OK Go's "Needing/Getting" video is the first video performed by a car. (Sorry, Gary Numan.)
OK Go's revolutionary "Needing/Getting" video, which premiered today as a pre-Super Bowl commercial, might look like a three-minute-54-second musical joyride through a synchronous science, music and art project, but the video was anything but a serendipitous happy accident involving a cool car. How the "Needing/Getting" video was made wasn't rocket science, but it wasn't too far from it either. I talked to lead singer Damian Kulash, Jr., who co-directed the video with Brian L. Perkins, about how the band -- and a team of experts ranging from physicists to his own parents -- made the "Needing/Getting" video.
Creating the world's first musical racetrack and world's first song performed and recorded by a car took four months of careful planning to create the awe-inspiring video, which required the band to break down each part of the song, record each segment, and then piece and mix the song back together. If it sounds time-consuming that's because it was.
"It consumed my whole life for four months," Kulash, Jr. said. "We were out in the desert until midnight every day. I don't even remember having a life outside of that. It was such a surreal world. Everyone who came out to help for a day or two was like 'I can't believe you built such an insane wonderland in the desert.'"
Here's how that insane wonderland in the desert was built.
Unlike most celebrity endorsements borne of corporate marketing campaigns or music videos featuring blatantly obvious product placement (a text message sent to a phone that not-at-all-inconspicuously features a belabored brand close-up has been a staple of most videos shot in the past few years) the car-performance concept came to Kulash before Chevy ever entered the picture. "It was an idea I had about a year ago. Our co-director, Brian L. Perkins -- he's a old friend of mine, he was in my college band, and he's directed some of our other videos -- works for an agency that works with Chevy. I told him if you ever have a car company crazy enough to try something this awesome, then I have this idea. Sure enough, Chevy thought it was a great idea and they came on board and he got to direct it with us."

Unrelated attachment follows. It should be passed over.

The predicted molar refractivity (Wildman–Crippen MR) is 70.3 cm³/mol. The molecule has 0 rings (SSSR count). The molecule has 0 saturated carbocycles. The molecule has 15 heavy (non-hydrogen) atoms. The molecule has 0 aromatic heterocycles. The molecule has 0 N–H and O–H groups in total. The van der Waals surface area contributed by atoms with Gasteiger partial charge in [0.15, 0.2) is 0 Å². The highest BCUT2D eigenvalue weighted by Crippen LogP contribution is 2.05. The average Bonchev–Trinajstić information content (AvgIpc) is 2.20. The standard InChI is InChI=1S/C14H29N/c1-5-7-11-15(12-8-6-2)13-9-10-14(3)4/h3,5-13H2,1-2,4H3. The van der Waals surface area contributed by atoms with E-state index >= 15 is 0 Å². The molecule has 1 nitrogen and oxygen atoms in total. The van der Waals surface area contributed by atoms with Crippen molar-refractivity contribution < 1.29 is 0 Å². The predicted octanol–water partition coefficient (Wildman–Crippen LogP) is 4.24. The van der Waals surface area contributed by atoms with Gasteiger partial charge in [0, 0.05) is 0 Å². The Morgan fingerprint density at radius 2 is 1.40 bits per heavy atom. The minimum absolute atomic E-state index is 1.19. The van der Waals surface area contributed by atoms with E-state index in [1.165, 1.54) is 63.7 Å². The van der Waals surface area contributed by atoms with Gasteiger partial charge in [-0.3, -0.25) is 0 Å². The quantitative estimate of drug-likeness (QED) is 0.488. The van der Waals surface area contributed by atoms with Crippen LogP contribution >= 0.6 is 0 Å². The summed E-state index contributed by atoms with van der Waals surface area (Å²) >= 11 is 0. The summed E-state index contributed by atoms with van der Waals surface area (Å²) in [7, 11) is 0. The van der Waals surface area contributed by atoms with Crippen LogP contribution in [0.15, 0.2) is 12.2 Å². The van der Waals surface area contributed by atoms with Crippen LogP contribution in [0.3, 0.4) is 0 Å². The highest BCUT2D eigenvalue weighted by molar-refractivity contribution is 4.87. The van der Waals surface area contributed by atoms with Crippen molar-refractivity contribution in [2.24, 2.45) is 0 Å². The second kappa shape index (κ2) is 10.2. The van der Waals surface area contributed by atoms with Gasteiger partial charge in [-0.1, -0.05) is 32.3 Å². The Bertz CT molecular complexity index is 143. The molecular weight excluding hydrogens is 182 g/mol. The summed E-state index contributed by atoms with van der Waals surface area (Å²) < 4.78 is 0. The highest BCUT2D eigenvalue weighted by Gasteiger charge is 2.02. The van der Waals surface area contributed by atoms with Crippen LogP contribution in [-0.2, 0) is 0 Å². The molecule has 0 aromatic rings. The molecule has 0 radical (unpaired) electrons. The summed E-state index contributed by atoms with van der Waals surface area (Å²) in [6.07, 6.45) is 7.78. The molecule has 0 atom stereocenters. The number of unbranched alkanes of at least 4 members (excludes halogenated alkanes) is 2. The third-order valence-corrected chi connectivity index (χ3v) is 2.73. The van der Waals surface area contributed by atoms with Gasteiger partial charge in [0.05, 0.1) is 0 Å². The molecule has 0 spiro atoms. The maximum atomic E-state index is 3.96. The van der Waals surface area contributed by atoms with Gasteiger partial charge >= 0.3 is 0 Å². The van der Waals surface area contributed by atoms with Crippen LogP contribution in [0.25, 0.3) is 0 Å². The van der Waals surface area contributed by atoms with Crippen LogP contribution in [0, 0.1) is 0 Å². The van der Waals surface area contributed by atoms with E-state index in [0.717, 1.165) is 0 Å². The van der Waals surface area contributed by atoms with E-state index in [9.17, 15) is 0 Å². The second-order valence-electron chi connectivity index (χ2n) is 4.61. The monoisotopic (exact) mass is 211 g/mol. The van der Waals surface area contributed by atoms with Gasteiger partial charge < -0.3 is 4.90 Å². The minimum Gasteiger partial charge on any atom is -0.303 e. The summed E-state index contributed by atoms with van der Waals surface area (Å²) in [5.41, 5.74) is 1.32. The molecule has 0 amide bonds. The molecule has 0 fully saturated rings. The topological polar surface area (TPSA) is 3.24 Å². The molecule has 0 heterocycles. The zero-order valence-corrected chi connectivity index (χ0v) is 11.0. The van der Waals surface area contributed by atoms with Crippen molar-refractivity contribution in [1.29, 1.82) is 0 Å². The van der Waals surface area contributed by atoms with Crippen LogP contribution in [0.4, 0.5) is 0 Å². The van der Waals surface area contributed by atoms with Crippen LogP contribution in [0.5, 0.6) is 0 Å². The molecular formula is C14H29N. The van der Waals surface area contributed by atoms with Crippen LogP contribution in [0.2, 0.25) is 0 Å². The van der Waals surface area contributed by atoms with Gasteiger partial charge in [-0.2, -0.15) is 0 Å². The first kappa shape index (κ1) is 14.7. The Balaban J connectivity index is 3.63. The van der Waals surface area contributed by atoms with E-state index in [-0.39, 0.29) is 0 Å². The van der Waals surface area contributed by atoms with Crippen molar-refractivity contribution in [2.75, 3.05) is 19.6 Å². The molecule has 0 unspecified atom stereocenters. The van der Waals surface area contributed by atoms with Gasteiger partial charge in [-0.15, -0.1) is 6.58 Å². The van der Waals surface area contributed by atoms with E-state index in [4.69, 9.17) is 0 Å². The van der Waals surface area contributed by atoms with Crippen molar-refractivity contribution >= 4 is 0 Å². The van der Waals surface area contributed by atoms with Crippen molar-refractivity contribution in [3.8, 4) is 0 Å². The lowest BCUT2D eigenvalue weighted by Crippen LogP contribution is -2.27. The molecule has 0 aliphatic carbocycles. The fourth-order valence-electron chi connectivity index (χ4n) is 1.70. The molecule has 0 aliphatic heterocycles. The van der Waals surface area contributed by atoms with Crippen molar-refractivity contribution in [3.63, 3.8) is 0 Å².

Watch OK Go's "Needing/Getting" video and find out more about how the video was made after the jump!
"We started by writing out a list of all of the different ways sounds are made and instruments work and figuring out which instruments and objects could make the sounds needed to accurately reproduce the song. We spent a month in warehouse outside of L.A. with Noah Vawter from MIT and our friend Paul Rudolph from a band called Glank -- all of their instruments are from junkyards. So we spent months trying to figure out what sorts of instruments you could play at 40mph and how to bring them to the desert. We bought the cheapest pianos we could find from thrift stores. I had to tune 58 pianos because I wasn't sure how many we needed. I spent three days tuning those pianos."
"Then we planned the course and figured out the parts that needed to be repeated. The chorus is basically looped since that appears three times. We spent a lot of time walking out the track with a measuring tape because we had to know how long something is and how fast we'd be going. Originally we thought we'd be doing 25mphs, and when we did camera tests it looked too slow. I also started taking stunt driving lessons by the Crowder family who are professional Hollywood stunt drivers -- they drove in movies like "The Fast And The Furious." It was really really really fun, and I am now not allowed in cars with handbrakes because it's so tempting. But I realized I could do between 25 and 40 throughout the course. Then we spent about a month building in the desert with a construction team and then four days of shooting. When we were shooting, we focused on playing each section of the track. We ran it in full passes but recorded each part on its own to focus on getting each part exactly right. When we were done we had 189 tracks we had to figure out how to mix together back into the song."
Kulash wouldn't cite a specific number, but he did say the "Needing/Getting" video cost in the six figures to create and is OK Go's most expensive video to date.
THE LITTLE MATTER OF RAISING THE BAR:
I mentioned that OK Go has to deal with the small matter of completely one-upping themselves every time they made a new video and asked where they might go next in the creative process: "We're always stuck thinking what more can we do? Like, what can we do with airplanes? The bigger and crazier things get, the more things like that enter the realm of our normal thoughts." I suggested that, having conquered treadmills, dogs, Rube Goldberg machines and the world's first musical car, perhaps the next OK Go video would take place in space. Kulash's response was immediate: "Oh my God, I so hope that's true."
Credit: Nathaniel Wood